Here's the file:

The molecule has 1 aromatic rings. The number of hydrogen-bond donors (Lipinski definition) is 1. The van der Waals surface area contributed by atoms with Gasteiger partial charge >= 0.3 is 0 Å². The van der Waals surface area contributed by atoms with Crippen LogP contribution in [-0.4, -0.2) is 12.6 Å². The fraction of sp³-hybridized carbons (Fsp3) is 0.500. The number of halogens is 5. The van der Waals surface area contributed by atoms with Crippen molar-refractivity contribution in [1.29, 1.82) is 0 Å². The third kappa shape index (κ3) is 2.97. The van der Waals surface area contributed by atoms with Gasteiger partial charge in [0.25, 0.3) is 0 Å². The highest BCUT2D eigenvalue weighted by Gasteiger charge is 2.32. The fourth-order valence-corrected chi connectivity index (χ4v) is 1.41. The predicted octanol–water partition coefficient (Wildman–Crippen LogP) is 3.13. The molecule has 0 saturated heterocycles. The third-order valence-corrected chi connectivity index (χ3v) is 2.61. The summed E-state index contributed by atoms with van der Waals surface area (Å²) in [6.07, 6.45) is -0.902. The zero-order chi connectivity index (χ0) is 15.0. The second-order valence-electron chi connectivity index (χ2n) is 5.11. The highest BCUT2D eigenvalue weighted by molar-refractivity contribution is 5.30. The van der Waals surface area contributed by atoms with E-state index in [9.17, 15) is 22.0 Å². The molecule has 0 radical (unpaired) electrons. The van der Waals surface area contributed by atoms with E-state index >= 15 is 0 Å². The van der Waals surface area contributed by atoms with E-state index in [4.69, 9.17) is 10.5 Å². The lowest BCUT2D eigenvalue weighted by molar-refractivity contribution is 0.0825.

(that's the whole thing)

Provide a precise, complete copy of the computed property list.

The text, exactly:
The molecule has 1 aromatic rings. The number of hydrogen-bond donors (Lipinski definition) is 1. The van der Waals surface area contributed by atoms with Gasteiger partial charge >= 0.3 is 0 Å². The van der Waals surface area contributed by atoms with Crippen LogP contribution in [-0.4, -0.2) is 12.6 Å². The fraction of sp³-hybridized carbons (Fsp3) is 0.500. The number of halogens is 5. The van der Waals surface area contributed by atoms with Crippen molar-refractivity contribution in [1.29, 1.82) is 0 Å². The third kappa shape index (κ3) is 2.97. The van der Waals surface area contributed by atoms with Gasteiger partial charge in [0.25, 0.3) is 0 Å². The highest BCUT2D eigenvalue weighted by Gasteiger charge is 2.32. The fourth-order valence-corrected chi connectivity index (χ4v) is 1.41. The predicted octanol–water partition coefficient (Wildman–Crippen LogP) is 3.13. The molecule has 0 saturated heterocycles. The third-order valence-corrected chi connectivity index (χ3v) is 2.61. The summed E-state index contributed by atoms with van der Waals surface area (Å²) in [6.07, 6.45) is -0.902. The zero-order chi connectivity index (χ0) is 15.0. The second-order valence-electron chi connectivity index (χ2n) is 5.11. The highest BCUT2D eigenvalue weighted by molar-refractivity contribution is 5.30. The van der Waals surface area contributed by atoms with E-state index in [9.17, 15) is 22.0 Å². The molecule has 0 radical (unpaired) electrons. The van der Waals surface area contributed by atoms with E-state index >= 15 is 0 Å². The van der Waals surface area contributed by atoms with E-state index in [4.69, 9.17) is 10.5 Å². The lowest BCUT2D eigenvalue weighted by molar-refractivity contribution is 0.0825.